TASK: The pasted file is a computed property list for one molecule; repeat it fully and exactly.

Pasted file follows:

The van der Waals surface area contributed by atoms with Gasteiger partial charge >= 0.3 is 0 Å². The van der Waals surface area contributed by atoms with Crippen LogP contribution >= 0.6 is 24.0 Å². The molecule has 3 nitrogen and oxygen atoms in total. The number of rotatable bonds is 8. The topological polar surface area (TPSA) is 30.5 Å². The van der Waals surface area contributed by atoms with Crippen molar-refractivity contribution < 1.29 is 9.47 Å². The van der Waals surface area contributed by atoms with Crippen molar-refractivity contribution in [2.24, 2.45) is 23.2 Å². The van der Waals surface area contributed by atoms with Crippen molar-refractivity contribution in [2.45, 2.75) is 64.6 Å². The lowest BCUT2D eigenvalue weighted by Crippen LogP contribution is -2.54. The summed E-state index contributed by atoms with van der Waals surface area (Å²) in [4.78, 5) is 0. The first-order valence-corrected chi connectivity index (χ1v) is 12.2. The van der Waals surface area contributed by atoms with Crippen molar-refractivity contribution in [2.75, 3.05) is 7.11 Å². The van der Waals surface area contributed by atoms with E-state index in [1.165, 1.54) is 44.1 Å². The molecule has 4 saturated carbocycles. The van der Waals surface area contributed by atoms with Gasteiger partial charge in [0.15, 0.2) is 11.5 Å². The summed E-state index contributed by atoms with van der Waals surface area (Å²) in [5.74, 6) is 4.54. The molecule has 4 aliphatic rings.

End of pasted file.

The van der Waals surface area contributed by atoms with Gasteiger partial charge >= 0.3 is 0 Å². The van der Waals surface area contributed by atoms with Crippen LogP contribution >= 0.6 is 24.0 Å². The molecule has 3 nitrogen and oxygen atoms in total. The number of rotatable bonds is 8. The topological polar surface area (TPSA) is 30.5 Å². The van der Waals surface area contributed by atoms with Crippen molar-refractivity contribution < 1.29 is 9.47 Å². The van der Waals surface area contributed by atoms with Crippen molar-refractivity contribution in [2.24, 2.45) is 23.2 Å². The van der Waals surface area contributed by atoms with Crippen molar-refractivity contribution in [2.45, 2.75) is 64.6 Å². The lowest BCUT2D eigenvalue weighted by Crippen LogP contribution is -2.54. The summed E-state index contributed by atoms with van der Waals surface area (Å²) in [4.78, 5) is 0. The first-order valence-corrected chi connectivity index (χ1v) is 12.2. The van der Waals surface area contributed by atoms with Crippen molar-refractivity contribution in [2.75, 3.05) is 7.11 Å². The van der Waals surface area contributed by atoms with E-state index in [1.165, 1.54) is 44.1 Å². The molecule has 4 saturated carbocycles. The van der Waals surface area contributed by atoms with Gasteiger partial charge in [0.15, 0.2) is 11.5 Å². The summed E-state index contributed by atoms with van der Waals surface area (Å²) in [5.74, 6) is 4.54. The molecule has 4 aliphatic rings.